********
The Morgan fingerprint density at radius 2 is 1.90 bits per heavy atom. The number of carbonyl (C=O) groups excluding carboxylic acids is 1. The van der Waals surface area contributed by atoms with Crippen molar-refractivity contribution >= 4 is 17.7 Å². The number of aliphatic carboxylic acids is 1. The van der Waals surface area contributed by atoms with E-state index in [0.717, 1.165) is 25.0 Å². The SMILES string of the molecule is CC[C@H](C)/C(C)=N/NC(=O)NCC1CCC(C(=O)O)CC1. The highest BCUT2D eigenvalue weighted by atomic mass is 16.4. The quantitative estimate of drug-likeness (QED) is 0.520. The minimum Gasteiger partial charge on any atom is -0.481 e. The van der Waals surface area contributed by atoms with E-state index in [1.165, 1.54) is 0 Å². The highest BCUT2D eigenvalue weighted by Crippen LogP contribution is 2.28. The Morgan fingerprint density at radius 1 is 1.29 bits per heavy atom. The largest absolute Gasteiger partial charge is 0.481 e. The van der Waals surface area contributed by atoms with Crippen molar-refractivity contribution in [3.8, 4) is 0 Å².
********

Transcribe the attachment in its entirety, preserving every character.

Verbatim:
The Morgan fingerprint density at radius 2 is 1.90 bits per heavy atom. The number of carbonyl (C=O) groups excluding carboxylic acids is 1. The van der Waals surface area contributed by atoms with Crippen molar-refractivity contribution >= 4 is 17.7 Å². The number of aliphatic carboxylic acids is 1. The van der Waals surface area contributed by atoms with E-state index in [0.717, 1.165) is 25.0 Å². The SMILES string of the molecule is CC[C@H](C)/C(C)=N/NC(=O)NCC1CCC(C(=O)O)CC1. The highest BCUT2D eigenvalue weighted by atomic mass is 16.4. The quantitative estimate of drug-likeness (QED) is 0.520. The minimum Gasteiger partial charge on any atom is -0.481 e. The van der Waals surface area contributed by atoms with E-state index in [1.165, 1.54) is 0 Å². The highest BCUT2D eigenvalue weighted by Crippen LogP contribution is 2.28. The Morgan fingerprint density at radius 1 is 1.29 bits per heavy atom. The largest absolute Gasteiger partial charge is 0.481 e. The van der Waals surface area contributed by atoms with Crippen molar-refractivity contribution in [3.8, 4) is 0 Å².